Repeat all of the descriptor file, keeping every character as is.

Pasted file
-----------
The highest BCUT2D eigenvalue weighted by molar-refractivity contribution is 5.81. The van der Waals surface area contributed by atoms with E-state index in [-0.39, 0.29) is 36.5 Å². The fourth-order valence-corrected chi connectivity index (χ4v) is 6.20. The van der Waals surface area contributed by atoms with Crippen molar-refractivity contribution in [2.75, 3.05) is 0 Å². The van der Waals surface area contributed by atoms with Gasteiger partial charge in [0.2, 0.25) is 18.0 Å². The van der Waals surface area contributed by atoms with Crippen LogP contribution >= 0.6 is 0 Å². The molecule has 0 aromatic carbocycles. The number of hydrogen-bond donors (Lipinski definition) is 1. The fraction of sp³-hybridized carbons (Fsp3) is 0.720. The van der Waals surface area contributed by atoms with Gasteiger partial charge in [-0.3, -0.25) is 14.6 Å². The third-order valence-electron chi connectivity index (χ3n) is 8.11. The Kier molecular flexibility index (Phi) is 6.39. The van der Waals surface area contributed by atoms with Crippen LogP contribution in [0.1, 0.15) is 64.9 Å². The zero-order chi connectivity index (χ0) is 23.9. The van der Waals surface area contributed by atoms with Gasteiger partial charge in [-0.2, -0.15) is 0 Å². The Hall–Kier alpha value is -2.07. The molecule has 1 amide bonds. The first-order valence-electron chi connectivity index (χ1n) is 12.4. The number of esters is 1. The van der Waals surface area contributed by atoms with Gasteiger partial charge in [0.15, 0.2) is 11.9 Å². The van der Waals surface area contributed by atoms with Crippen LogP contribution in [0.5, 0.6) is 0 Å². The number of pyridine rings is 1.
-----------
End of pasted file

The highest BCUT2D eigenvalue weighted by molar-refractivity contribution is 5.81. The van der Waals surface area contributed by atoms with E-state index in [-0.39, 0.29) is 36.5 Å². The fourth-order valence-corrected chi connectivity index (χ4v) is 6.20. The van der Waals surface area contributed by atoms with Crippen molar-refractivity contribution in [2.75, 3.05) is 0 Å². The van der Waals surface area contributed by atoms with Gasteiger partial charge in [0.2, 0.25) is 18.0 Å². The van der Waals surface area contributed by atoms with Crippen LogP contribution >= 0.6 is 0 Å². The molecule has 0 aromatic carbocycles. The number of hydrogen-bond donors (Lipinski definition) is 1. The fraction of sp³-hybridized carbons (Fsp3) is 0.720. The van der Waals surface area contributed by atoms with Gasteiger partial charge in [-0.3, -0.25) is 14.6 Å². The third-order valence-electron chi connectivity index (χ3n) is 8.11. The Kier molecular flexibility index (Phi) is 6.39. The van der Waals surface area contributed by atoms with Crippen LogP contribution in [0.1, 0.15) is 64.9 Å². The zero-order chi connectivity index (χ0) is 23.9. The van der Waals surface area contributed by atoms with Gasteiger partial charge in [-0.2, -0.15) is 0 Å². The Hall–Kier alpha value is -2.07. The molecule has 1 amide bonds. The first-order valence-electron chi connectivity index (χ1n) is 12.4. The number of esters is 1. The van der Waals surface area contributed by atoms with Gasteiger partial charge in [0.15, 0.2) is 11.9 Å². The van der Waals surface area contributed by atoms with Crippen LogP contribution in [0.5, 0.6) is 0 Å². The number of pyridine rings is 1.